International Trade

  • March 6, 2017

    Paper Co. Presses Case In $52M NAFTA Claim

    American paper company Resolute Forest Products Inc. urged an international tribunal not to toss its CA$70 million ($52.3 million) North American Free Trade Agreement claim over losses sustained after the province-aided revival of a competitor's paper mill in Nova Scotia, denying that the claim was filed too late.

  • March 6, 2017

    WTO Will Examine Colombia's Tariff Fixes In Panama Spat

    The World Trade Organization’s Dispute Settlement Body on Monday established a new panel that will examine whether Colombia has complied with a prior decision faulting its tariffs on shoes, clothes and textiles in a case that has prompted Panama to pursue $210 million in retaliation.

  • March 6, 2017

    Another Steel Attorney Tapped As Interim USTR

    Former King & Spalding LLP partner Stephen K. Vaughn has been tapped to serve as acting U.S. trade representative and the agency’s general counsel, USTR confirmed Monday, adding to a growing bench of steel industry champions taking the reins of the nation’s trade policy.

  • March 6, 2017

    Lawmakers Float Immigration Plan To Save EU Market Access

    The U.K. might bolster its chances of retaining access to the European Union single market for banks and businesses by offering EU nationals preferential immigration treatment after Brexit, a key committee in the upper house of Parliament said in a report on Monday.

  • March 3, 2017

    Privacy Shield Needs To Be Revisited, EU Officials Told

    A pair of civil rights groups are urging European Union leaders to rethink their decision to honor the newly instituted Privacy Shield mechanism for transfers of personal data between the EU and U.S., arguing that a recent executive order on immigration throws into doubt the U.S.' ability to protect EU citizens' data.

  • March 3, 2017

    ITC Finds Chinese Steel Imports Damaging US Industry

    The U.S. International Trade Commission on Friday issued final determinations holding that the domestic steel industry is materially injured by imports of certain kinds of steel from China, which the U.S. Department of Commerce found to be subsidized and sold in the U.S. at less than fair value.

  • March 3, 2017

    Sen. Wyden Blasts GOP, Trump Tax Plans As Gifts To Wealthy

    The minority leader of the Senate Finance Committee delivered a blistering critique of House Republicans and the Trump administration Friday, saying their tax policy proposals will benefit the wealthiest corporations at the expense of lower-income Americans.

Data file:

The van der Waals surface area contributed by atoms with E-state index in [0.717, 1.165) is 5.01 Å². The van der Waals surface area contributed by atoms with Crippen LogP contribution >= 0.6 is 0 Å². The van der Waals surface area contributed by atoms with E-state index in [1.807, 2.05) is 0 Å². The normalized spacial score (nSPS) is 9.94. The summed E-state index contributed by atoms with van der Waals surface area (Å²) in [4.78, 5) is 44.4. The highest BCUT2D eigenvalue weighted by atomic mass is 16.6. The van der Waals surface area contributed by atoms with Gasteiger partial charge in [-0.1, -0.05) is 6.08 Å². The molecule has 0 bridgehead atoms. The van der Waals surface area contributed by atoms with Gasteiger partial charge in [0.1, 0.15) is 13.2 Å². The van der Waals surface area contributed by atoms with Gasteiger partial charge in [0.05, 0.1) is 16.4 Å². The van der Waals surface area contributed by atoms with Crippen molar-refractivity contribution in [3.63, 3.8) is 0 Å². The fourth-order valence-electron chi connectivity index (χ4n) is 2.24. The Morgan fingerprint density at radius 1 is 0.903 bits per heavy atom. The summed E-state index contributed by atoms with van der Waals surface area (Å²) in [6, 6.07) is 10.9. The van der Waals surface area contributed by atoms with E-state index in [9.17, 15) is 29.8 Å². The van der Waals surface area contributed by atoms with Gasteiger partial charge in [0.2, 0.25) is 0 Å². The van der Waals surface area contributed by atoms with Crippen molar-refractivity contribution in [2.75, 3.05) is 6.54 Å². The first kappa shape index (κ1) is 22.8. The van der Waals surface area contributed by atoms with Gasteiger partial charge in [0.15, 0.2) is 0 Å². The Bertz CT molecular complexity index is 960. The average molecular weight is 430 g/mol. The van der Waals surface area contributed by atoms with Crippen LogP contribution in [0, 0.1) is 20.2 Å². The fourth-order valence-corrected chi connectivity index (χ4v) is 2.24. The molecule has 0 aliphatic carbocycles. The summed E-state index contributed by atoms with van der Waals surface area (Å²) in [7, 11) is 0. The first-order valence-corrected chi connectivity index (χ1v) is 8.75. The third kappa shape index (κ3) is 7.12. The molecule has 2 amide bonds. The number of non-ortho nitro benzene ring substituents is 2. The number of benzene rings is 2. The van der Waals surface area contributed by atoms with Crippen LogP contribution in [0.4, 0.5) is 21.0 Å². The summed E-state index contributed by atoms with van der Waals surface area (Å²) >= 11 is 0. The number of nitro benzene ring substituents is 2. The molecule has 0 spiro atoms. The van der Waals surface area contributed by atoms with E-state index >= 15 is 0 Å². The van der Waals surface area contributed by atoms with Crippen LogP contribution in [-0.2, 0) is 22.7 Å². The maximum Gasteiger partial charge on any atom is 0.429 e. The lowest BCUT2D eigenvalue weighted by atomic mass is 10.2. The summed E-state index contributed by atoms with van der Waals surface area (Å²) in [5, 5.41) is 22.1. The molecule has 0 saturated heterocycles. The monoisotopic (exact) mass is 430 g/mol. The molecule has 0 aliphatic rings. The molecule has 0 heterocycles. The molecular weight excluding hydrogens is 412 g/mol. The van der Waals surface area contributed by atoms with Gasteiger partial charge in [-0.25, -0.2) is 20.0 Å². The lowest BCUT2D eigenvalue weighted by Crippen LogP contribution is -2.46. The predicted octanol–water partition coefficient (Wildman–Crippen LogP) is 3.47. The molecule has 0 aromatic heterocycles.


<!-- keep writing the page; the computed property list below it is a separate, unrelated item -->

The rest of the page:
• March 3, 2017

    Caterpillar Hit With Stock-Drop Suit Day After Federal Raids

    Quick-on-the-buzzer lawyers at Pomerantz LLP filed a potential class action against Caterpillar Inc. on Friday, seeking damages for investors who say the company misled them in the lead-up to Thursday raids by federal law enforcement that sought documents about its tax strategies.

  • March 3, 2017

    CIT Sends Chinese Wire Hanger Duties Back To Commerce

    The U.S. Court of International Trade told the U.S. Department of Commerce Thursday to rework its choice of surrogate country used to calculate dumping duties on imports of Chinese steel wire hangers.

  • March 3, 2017

    WTO Chief Looks To EU For Multilateral Leadership

    As the U.S. appears poised for a pivot away from the multilateral trading system, World Trade Organization Director-General Roberto Azevedo met with European Union officials Thursday, lauding Brussels for its commitment to the liberalization of global commerce.

  • March 3, 2017

    WTO To Screen Statements In US-Mexico Tuna Dispute

    A World Trade Organization panel said Friday it will screen a public broadcast of parts of statements made in January by the United States in its dispute resolution with Mexico over “dolphin-safe” tuna labeling.

  • March 3, 2017

    Keystone XL Escapes Trump's US Steel Only Pipeline Order

    President Donald Trump's executive order calling for U.S. pipelines to be built with American steel won't apply to TransCanada Corp.'s controversial Keystone XL project, whose completion he has pushed for, the White House confirmed on Friday.

  • March 3, 2017

    India Implores US To Drop $450M Poultry Retaliation Bid

    The Indian government has laid out the many steps it has taken to comply with a World Trade Organization decision against its food safety rules and again urged the U.S. abandon its bid for $450 million in annual retaliatory measures, according to a WTO document circulated Friday.

  • March 3, 2017

    CFIUS To Take Closer Look At Sibanye's $2.2B Stillwater Buy

    The Committee on Foreign Investment in the U.S., which evaluates the potential national security risks of inbound transactions, will take a closer look at Sibanye’s planned $2.2 billion acquisition of Colorado-based Stillwater Mining, the South African gold producer said Friday.

  • March 2, 2017

    Monster Energy Renews Push To Arbitrate Distributor Row

    Monster Energy Co. asked a California federal judge on Thursday to compel its distributor in French Guiana to arbitrate their dispute in the state, following a default judgment against the distributor and its alleged refusal to honor an arbitration agreement.

  • March 2, 2017

    Trump Begins Drawing Battle Lines Against WTO

    The Trump administration’s penchant for upending policy norms continued apace this week as the White House took aim at the World Trade Organization, stoking fears that the U.S. government could continue to wall itself off from its major trading partners and political allies.

  • March 2, 2017

    1st Circ. OKs More Prison For Sending Nuke Parts To Iran